Football Grounds & Greyhound Racing: Two Unlikely Bedfellows
There was a time before the modernisation of football and the push towards glamorous, ultra-new grounds, that stadiums were multi-purpose. Sure, today there are stadiums that play host to football and rugby, but years ago, some grounds also held an assortment of events. One such event was dog racing. In 2018, it seems strange that something such as dog racing could share a professional football stadium with a club. Yet, those days aren’t too long ago.
Google greyhound dog racing and football grounds, and there isn’t much information on the long-lost connection between the two sports. Perhaps the most modern connection dog tracks and football have is with the New Plough Lane. The ground is being built on the site of the demolished Wimbledon Greyhound Track, which was situated next to the original Plough Lane ground. But the connection between the two sports is far more interesting than that.
So, why did some football grounds double as greyhound race tracks? The simplest reason is due to a lack of stadiums or venues in the United Kingdom, and cold hard cash. Many of the football grounds that doubled as greyhound tracks existed in a time when building a stadium was a major undertaking. Therefore, having a ground that could hold more than one event allowed the stadium owners to make more money. The average football ground today is in use from August until May, and most stadiums are used once a week, or twice if a team is playing in a cup competition. Stadiums experience a lot of downtime during the week. In fact, if a team plays just once during the week, a stadium may only be in use for around two hours out of the week. Therefore, adding a race track gave the stadium owners more chances of making money during the year. Especially, if punters had a specific day of the week to turnout and bet on the dogs.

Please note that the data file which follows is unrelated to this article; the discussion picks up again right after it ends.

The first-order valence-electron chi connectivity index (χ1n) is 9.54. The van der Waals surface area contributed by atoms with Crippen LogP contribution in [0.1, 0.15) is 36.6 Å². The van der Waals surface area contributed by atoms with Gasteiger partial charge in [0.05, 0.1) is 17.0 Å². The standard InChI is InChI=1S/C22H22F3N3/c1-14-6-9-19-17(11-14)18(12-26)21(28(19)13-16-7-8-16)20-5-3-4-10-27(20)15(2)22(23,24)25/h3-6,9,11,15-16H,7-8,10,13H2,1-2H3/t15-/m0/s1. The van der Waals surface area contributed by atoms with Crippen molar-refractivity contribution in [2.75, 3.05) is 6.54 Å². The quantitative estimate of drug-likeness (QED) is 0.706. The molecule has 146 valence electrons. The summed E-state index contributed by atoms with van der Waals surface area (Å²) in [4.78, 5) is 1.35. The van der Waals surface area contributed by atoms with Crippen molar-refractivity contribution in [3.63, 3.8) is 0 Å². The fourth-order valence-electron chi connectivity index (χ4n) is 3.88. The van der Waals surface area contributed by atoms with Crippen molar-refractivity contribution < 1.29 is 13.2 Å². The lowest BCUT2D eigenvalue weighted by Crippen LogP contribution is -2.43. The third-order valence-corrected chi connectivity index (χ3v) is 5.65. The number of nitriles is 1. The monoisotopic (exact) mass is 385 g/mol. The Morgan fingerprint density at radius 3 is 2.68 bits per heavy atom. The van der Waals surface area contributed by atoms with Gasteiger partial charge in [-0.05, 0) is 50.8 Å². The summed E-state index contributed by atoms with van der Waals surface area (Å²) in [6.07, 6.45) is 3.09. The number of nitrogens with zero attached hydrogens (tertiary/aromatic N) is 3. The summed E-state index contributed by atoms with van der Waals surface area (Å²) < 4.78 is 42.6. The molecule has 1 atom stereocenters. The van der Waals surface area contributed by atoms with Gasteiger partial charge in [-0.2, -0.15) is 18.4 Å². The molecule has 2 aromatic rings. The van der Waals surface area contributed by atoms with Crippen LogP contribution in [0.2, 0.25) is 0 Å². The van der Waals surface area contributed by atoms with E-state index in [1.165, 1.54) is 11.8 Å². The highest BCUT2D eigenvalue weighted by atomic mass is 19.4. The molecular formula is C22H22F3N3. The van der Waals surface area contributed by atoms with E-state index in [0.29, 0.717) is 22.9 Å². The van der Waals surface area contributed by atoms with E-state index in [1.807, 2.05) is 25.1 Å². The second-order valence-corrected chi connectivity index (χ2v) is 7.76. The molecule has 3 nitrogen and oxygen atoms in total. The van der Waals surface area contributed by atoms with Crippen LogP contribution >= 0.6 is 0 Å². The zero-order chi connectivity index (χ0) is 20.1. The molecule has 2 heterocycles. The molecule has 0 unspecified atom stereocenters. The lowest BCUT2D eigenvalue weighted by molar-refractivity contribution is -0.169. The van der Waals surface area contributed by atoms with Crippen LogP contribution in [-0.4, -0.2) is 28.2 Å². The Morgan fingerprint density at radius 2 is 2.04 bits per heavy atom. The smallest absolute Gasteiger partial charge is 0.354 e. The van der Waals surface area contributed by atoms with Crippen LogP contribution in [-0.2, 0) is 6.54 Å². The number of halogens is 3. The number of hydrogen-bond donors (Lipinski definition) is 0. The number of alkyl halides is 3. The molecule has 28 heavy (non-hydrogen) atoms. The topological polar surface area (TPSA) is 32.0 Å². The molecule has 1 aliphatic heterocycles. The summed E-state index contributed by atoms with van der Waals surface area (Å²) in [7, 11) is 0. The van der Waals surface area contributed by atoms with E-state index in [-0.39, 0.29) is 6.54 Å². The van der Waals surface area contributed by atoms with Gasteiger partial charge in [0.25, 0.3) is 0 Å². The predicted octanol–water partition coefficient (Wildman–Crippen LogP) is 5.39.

At one time, dog racing was a major sport in the UK. In fact, it was considered the second most popular sport for working class fans. Amazingly, it has been claimed around 34 million people attended dog races in post-World War II Britain. However, since those heady days of dog racing, the sport has been in continued decline. In the 1940s and in the following decades, it made sense that football grounds were used to hold racing because the stadiums could accommodate the large crowds. But as the sport declined, the need for space wasn’t needed, and dog racing-specific grounds were constructed as grounds focused solely on football.
Football Grounds & Greyhound Dog Racing
It may seem strange that one of England’s biggest clubs had greyhound dog racing at its stadium. Chelsea’s Stamford Bridge hosted a number of events other than football, including cricket, athletics, speedway and dog racing. At one time, Stamford Bridge could hold 100,000 people and it could easily house the large numbers of dog race punters in West London. Stamford Bridge held dog races until 1968 when it was officially ended.
While Stamford Bridge is the most famous football ground-dog track combination, White City Stadium is perhaps the second most well-known. Today, White City Stadium does not exist as it was demolished in 1985. The venue was London’s first ever Olympic stadium and it hosted a match during the 1966 World Cup.
The original Wembley Stadium also hosted greyhound racing, and it is the venue’s decision not to cancel its dog racing card that allowed White City to host a World Cup game. The old stadium needed money to stay open and hosting greyhound racing was the quick fix for the owners. Many claim greyhound racing, which started in the 1920s, kept Wembley open; but as plans for the “new” Wembley were introduced, racing died a sudden death at the venue.
Today, dog racing is in terminal decline, not just in the UK, but around the world. The idea of modern football venues previously hosting events like dog racing seem foreign, and it is highly doubtful those days will ever return.